To see how these parents are being supported in Milwaukee, learn more from the Strong Families Healthy Homes of the Mental Health America of Wisconsin.

Resources:

Strengthening Families (several facts sheets pertaining to issues that might arise if a parent has a mental illness; from Mental Health America)

Children of Parents with a Mental Illness (COPMI) - "An initiative undertaken by the Australian Infant Child Adolescent and Family Mental Health Association (AICAFMHA) with funding from the Australian Government.  The overall aim of the Australian COPMI initiative is to promote better mental health outcomes for children (0 - 18 years) of parents with a mental health problem or disorder."

Maternal Depression—Making a Difference Through Community Action: A Planning Guide (MHA)

Divorce

One out of every two marriages today ends in divorce and many divorcing families include children. Parents who are getting a divorce are frequently worried about the effect the divorce will have on their children. During this difficult period, parents may be preoccupied with their own problems, but continue to be the most important people in their children's lives.

While parents may be devastated or relieved by the divorce, children are invariably frightened and confused by the threat to their security. Some parents feel so hurt or overwhelmed by the divorce that they may turn to the child for comfort or direction. Divorce can be misinterpreted by children unless parents tell them what is happening, how they are involved and not involved and what will happen to them.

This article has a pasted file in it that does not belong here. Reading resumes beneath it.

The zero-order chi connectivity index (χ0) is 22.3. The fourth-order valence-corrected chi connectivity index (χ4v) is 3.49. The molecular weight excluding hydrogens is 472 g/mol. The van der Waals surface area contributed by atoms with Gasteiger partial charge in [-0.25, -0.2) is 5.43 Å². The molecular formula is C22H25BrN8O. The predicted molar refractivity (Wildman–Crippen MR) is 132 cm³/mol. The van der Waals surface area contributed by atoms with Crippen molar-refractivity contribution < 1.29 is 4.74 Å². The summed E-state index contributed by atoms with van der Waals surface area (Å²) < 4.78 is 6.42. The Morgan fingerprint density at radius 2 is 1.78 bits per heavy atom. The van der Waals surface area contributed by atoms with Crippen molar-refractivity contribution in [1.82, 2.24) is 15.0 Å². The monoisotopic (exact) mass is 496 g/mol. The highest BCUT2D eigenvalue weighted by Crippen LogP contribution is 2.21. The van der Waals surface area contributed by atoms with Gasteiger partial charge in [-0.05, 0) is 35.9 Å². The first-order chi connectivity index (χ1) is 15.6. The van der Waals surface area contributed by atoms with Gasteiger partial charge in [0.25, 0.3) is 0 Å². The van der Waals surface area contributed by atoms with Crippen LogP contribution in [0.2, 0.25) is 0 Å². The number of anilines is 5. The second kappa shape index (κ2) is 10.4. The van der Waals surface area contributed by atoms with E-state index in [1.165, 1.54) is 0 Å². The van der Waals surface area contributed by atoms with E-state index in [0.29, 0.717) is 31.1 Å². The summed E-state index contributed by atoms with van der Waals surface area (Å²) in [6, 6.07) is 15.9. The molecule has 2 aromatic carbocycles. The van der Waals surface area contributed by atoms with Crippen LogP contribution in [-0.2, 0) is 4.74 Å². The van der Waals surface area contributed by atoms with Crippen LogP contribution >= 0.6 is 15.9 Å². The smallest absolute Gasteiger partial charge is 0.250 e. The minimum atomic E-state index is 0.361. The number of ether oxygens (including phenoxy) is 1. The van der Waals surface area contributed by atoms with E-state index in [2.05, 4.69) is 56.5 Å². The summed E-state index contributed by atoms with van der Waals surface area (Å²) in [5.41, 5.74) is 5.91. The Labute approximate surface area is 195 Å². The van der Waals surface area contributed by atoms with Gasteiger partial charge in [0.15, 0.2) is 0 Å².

Dealing with Divorce (for teens from KidsHealth by the Nemours Foundation)
A Kid's Guide to Divorce (from KidsHealth by the Nemours Foundation)

Older Adults

Stressful life events, such as declining health and/or the loss of mates, family members, or friends often increase with age. However, persistent bereavement or serious depression is not "normal" and should be treated. Normal aging is not characterized by mental or cognitive disorders.

Depression often co-occurs with other serious illnesses, such as heart disease, stroke, diabetes, cancer, and Parkinson's disease. Because many older adults face these illnesses as well as various social and economic difficulties, health care professionals may mistakenly conclude that depression is a normal consequence of these problems — an attitude often shared by patients themselves.

These factors together contribute to the underdiagnosis and undertreatment of depressive disorders in older people. Depression can and should be treated when it co-occurs with other illnesses, for untreated depression can delay recovery from or worsen the outcome of these other illnesses.

Resources

The Wisconsin Geriatric Psychiatry Initiative

Services for the Elderly - Wisconsin Department of Health Services

Promoting Emotional Health and Preventing Suicide: A Toolkit for Senior Centers - SAMHSA

© Wisconsin United for Mental Health   All rights reserved.     Privacy policy | Suicide Disclaimer | Site map | Contact | Share | Print
.
Toll-free: 866-WI UNITED (948-6483)